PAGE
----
Secondaries buyers are increasingly using leverage to boost returns amid lower return expectations, as pricing and competition begins to shift the market’s traditional dynamics, according to a report by Cebile Capital.
In its Survey of Secondary Market Buyers – 2016 Year in Review and 2017 Outlook, the London-based advisory firm canvassed views from 350 buyer relationships and found the first signs of a movement away from traditional secondaries return expectations.
“The sheer volume of capital raised for secondaries means return compression is there,” Sunaina Sinha, managing partner at Cebile, told Secondaries Investor. “Leverage allows funds to get returns back up to the range they are comfortable with and have promised LPs they will deliver.”
The survey found almost half of firms are now using third-party financing at the fund or deal level, a marked shift on 2015 when less than 20 percent of respondents employed leverage.
Increased use of leverage is in part being driven by declining return expectations. Cebile said 80 percent of respondents sought internal rates of return above 15 percent last year, down from 91 percent of respondents in 2015. As many as 12 percent targeted IRRs in the 13 percent to 15 percent range and 8 percent of respondents were satisfied with less than13 percent IRRs.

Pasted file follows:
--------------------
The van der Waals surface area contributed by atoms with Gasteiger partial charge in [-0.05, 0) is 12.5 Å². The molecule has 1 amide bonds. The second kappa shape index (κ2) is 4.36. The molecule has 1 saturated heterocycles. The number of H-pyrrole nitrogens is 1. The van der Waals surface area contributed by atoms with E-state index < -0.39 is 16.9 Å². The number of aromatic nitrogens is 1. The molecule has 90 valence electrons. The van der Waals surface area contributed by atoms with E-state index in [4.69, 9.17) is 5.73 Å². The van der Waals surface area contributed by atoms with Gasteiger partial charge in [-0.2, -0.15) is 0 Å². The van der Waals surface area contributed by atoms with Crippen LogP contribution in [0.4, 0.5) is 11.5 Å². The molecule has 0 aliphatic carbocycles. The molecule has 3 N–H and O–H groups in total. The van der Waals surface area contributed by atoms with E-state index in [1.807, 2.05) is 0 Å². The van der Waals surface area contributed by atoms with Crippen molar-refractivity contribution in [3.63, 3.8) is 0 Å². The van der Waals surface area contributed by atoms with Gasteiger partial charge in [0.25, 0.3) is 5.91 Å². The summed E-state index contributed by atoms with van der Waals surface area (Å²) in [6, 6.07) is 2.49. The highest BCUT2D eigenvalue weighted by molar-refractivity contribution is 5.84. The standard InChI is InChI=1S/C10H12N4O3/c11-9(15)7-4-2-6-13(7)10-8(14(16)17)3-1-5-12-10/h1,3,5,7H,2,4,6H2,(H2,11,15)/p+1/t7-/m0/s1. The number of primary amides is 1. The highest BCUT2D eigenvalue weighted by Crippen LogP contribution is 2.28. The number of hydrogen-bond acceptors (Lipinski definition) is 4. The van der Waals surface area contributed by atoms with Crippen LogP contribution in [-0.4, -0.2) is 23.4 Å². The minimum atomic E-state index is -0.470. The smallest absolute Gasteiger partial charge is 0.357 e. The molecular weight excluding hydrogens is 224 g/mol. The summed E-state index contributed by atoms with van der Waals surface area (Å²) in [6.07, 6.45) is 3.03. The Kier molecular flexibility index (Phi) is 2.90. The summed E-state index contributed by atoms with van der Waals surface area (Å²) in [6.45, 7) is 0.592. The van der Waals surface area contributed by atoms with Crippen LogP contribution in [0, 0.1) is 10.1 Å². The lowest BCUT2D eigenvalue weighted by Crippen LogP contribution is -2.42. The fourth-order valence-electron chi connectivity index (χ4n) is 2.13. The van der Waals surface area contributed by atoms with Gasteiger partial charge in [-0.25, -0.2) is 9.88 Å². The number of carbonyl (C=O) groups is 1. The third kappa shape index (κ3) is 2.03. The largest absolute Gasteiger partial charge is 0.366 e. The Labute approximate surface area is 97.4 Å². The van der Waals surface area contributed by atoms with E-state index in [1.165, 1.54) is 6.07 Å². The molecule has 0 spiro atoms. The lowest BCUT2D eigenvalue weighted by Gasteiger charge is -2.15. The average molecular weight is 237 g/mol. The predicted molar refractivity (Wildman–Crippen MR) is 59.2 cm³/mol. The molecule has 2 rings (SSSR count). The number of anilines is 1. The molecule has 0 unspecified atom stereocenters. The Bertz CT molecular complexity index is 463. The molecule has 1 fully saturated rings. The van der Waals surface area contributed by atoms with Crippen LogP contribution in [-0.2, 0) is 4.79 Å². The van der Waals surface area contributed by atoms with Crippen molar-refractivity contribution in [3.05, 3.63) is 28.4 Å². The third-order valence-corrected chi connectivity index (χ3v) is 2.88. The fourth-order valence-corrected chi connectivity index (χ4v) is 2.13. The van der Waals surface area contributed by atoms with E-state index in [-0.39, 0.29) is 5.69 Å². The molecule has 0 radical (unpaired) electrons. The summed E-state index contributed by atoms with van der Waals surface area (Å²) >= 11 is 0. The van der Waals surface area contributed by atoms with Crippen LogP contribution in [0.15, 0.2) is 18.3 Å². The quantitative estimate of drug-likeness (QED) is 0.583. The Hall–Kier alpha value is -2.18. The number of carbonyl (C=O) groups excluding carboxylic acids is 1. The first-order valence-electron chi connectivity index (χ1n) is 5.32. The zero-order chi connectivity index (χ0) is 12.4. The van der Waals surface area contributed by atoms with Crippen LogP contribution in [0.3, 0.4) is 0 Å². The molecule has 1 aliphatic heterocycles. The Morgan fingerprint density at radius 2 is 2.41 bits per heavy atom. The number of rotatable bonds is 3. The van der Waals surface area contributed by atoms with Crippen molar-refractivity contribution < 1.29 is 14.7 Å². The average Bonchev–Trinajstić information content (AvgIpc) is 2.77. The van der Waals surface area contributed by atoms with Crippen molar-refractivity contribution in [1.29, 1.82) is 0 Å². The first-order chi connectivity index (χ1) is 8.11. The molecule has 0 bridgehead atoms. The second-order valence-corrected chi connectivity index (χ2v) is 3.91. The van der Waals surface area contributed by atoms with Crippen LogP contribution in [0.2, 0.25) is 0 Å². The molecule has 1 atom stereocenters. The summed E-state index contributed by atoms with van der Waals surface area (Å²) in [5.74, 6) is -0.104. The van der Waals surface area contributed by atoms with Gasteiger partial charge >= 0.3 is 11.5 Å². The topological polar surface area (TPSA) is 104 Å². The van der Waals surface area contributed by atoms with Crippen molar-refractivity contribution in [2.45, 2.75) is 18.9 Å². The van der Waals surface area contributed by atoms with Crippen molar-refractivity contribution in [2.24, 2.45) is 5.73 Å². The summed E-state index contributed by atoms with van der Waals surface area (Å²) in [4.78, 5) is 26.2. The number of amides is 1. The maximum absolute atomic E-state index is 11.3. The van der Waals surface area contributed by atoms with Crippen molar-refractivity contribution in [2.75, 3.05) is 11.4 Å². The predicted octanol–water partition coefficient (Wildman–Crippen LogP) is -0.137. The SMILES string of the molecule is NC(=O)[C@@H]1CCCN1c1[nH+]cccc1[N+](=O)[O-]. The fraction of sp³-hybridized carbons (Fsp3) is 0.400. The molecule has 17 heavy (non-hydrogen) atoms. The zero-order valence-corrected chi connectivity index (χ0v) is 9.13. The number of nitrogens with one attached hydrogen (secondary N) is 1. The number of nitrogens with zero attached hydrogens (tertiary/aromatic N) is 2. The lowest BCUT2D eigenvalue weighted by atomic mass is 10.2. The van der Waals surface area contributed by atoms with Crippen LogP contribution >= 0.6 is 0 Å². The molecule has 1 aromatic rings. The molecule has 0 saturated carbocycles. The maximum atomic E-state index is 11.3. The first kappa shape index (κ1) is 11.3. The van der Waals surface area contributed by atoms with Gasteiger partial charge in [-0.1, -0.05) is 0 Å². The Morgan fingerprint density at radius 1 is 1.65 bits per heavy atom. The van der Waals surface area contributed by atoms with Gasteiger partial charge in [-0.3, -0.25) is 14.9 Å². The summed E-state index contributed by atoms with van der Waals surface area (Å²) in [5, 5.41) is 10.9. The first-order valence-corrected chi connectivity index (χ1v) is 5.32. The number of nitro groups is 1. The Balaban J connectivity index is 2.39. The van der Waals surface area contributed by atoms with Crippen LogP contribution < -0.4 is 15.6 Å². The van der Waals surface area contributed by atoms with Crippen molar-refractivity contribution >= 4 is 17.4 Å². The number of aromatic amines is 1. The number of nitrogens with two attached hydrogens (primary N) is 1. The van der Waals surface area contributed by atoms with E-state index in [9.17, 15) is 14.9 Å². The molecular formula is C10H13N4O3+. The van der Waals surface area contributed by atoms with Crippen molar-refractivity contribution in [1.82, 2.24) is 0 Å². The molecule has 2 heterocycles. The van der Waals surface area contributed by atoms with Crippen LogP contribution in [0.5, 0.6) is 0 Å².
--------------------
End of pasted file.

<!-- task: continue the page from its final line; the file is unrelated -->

No buyers reported return targets of below 13 percent in 2015. The firm noted this was a substantial change from the previous year, when there was “little evidence of secondaries buyers compromising on returns or using leverage aggressively.”
Fund sizes are also set to increase, with three-quarters of respondents saying they expect their next fundraise to be larger than their current fund, and a third saying their vehicle would be more than 30 percent larger. No respondents expect their future size to shrink.
“People are expecting a cyclical downturn,” Sinha said. “Everything is at or near a high and there will be a cycle turn at some point. But today it still feels like a bull market, so there is pressure to raise larger funds and raise them quickly.”
While the report noted there is “considerable uncertainty around 2017”, the majority of market participants believe deal volume is likely to drop to around $35 billion, $2 billion down from 2016.